Gender of the care environment: influence on recovery in women with heart disease

A Kirsten Woodend, Gerald M Devins
Canadian Journal of Cardiovascular Nursing 2005, 15 (3): 21-31

UNLABELLED: Women experience higher levels of distress than men (depression, anxiety, poor quality of life) after a first myocardial infarction. Sex differences in distress are not present in predominantly female diseases such as arthritis. This study explored the possibility that the predominantly male treatment environment for heart disease accounted for some of the sex differences in distress.

METHODS: Men and women who had experienced a first-MI were asked to complete the Bem Sex Role Inventory (BSRI), a modified version of the Moos Ward Atmosphere Scale (WAS) and measures of illness intrusiveness, depression, anxiety and quality of life. Gender syntony was defined as a match between patient gender (BSRI) and the perceived gender of the treatment environment (WAS).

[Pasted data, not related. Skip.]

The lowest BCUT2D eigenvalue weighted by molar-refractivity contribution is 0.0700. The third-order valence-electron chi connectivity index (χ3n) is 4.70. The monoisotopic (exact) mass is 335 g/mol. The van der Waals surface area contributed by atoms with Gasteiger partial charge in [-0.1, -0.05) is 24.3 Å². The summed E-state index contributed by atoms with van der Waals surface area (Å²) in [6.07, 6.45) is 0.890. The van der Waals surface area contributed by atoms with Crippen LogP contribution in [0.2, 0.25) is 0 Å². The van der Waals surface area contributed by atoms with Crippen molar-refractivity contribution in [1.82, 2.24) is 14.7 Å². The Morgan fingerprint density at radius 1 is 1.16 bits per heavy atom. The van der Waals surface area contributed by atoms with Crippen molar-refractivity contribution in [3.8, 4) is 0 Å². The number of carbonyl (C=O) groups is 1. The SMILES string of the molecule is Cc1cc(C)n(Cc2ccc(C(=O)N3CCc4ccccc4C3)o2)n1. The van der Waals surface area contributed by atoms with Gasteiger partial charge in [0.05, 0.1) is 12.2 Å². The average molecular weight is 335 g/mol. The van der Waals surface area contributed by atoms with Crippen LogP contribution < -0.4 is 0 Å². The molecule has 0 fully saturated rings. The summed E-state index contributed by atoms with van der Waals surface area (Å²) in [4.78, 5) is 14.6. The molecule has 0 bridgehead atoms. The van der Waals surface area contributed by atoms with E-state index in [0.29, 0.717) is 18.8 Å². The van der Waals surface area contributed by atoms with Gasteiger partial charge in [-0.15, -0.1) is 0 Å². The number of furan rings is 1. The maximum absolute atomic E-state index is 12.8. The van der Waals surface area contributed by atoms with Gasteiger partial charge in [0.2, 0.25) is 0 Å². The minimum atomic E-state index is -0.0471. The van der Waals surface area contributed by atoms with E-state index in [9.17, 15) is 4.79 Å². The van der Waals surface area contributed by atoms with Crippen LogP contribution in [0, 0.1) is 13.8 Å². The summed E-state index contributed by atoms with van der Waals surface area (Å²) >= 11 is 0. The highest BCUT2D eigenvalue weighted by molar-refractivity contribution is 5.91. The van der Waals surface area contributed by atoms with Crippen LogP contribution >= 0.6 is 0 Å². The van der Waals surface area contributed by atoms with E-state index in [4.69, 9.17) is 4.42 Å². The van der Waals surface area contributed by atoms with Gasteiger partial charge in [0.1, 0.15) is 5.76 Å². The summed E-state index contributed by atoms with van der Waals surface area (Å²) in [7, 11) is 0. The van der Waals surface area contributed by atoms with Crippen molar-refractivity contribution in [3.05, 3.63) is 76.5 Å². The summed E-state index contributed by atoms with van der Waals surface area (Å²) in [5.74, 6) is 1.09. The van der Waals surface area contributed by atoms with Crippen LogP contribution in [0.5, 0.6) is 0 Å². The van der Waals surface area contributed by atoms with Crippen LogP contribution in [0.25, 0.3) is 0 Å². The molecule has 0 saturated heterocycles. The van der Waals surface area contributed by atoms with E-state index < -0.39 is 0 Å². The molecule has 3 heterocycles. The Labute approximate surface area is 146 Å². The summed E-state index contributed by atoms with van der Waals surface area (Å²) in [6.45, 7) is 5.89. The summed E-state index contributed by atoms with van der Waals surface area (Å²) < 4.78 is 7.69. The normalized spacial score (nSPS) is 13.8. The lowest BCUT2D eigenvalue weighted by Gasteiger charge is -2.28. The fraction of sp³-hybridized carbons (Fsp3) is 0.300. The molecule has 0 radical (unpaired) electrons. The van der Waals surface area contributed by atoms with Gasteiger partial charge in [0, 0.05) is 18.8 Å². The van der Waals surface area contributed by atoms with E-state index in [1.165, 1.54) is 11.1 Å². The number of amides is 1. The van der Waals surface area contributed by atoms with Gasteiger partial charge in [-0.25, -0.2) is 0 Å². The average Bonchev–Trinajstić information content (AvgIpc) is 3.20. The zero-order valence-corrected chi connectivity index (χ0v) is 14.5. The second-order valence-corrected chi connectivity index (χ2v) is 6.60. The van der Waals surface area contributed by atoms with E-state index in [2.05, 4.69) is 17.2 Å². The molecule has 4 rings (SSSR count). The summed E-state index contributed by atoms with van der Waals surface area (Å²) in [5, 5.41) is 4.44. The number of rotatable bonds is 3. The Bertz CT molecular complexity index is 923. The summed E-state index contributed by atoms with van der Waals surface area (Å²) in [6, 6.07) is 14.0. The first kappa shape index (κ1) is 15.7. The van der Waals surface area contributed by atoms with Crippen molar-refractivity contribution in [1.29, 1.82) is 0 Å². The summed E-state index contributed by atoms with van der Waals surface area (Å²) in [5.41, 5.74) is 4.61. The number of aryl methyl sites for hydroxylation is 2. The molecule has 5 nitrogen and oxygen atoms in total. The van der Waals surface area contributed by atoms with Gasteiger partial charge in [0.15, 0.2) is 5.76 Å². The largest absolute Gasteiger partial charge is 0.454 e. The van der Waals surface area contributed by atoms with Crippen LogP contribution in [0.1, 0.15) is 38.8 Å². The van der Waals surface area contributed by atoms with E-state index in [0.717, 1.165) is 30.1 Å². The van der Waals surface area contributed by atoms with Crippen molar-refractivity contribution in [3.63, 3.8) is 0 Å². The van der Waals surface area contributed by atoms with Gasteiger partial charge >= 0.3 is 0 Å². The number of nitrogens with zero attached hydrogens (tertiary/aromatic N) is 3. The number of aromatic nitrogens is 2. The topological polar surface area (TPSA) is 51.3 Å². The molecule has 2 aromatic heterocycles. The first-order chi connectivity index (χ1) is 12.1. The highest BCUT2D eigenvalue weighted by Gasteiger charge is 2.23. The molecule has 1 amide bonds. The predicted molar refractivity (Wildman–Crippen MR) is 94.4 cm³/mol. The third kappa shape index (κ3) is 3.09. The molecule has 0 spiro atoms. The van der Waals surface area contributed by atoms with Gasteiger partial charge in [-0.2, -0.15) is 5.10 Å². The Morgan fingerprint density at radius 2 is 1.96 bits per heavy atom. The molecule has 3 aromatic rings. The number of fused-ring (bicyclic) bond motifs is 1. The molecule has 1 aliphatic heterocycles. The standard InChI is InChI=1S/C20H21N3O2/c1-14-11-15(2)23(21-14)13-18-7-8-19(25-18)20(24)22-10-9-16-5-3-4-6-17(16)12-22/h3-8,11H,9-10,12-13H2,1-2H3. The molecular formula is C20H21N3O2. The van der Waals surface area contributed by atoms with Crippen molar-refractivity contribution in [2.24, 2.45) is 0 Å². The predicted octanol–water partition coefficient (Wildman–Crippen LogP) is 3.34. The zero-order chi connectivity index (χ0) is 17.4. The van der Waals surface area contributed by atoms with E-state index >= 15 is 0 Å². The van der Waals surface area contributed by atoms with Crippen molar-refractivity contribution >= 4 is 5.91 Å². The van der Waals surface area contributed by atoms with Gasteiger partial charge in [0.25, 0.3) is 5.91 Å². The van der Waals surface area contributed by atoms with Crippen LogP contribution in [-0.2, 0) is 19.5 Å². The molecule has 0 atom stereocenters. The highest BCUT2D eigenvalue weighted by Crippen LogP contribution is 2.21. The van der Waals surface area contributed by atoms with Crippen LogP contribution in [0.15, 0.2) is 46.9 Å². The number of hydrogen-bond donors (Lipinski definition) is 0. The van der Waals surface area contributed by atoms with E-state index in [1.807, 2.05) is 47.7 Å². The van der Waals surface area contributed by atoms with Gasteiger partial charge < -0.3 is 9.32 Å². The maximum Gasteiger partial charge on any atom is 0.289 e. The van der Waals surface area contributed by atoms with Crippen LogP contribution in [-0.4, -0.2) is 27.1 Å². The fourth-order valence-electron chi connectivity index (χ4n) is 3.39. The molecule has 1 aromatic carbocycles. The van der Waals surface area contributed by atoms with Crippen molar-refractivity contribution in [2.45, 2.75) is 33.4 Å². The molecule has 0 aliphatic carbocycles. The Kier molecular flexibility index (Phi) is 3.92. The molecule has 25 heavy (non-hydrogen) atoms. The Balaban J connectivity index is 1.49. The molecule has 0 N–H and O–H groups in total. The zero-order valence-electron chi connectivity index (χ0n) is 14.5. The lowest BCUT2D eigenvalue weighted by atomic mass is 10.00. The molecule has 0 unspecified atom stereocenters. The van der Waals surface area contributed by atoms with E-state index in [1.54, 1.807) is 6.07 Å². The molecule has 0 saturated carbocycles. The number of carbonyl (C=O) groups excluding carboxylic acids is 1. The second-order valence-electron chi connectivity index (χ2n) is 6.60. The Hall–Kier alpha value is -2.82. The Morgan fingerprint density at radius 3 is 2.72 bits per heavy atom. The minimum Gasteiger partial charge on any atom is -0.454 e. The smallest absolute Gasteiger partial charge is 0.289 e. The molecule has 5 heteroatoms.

RESULTS: Women experienced higher levels of distress than men and were more likely to experience discordance between their gender and the perceived gender of the care environment (73% of women versus 32% of men). The presence of gender dystony (a mismatch between gender and treatment environment) was related to higher levels of illness intrusiveness and overall distress.

CONCLUSIONS: Modification of the heart disease treatment environment so that it better meets the needs of women may reduce sex differences in distress.

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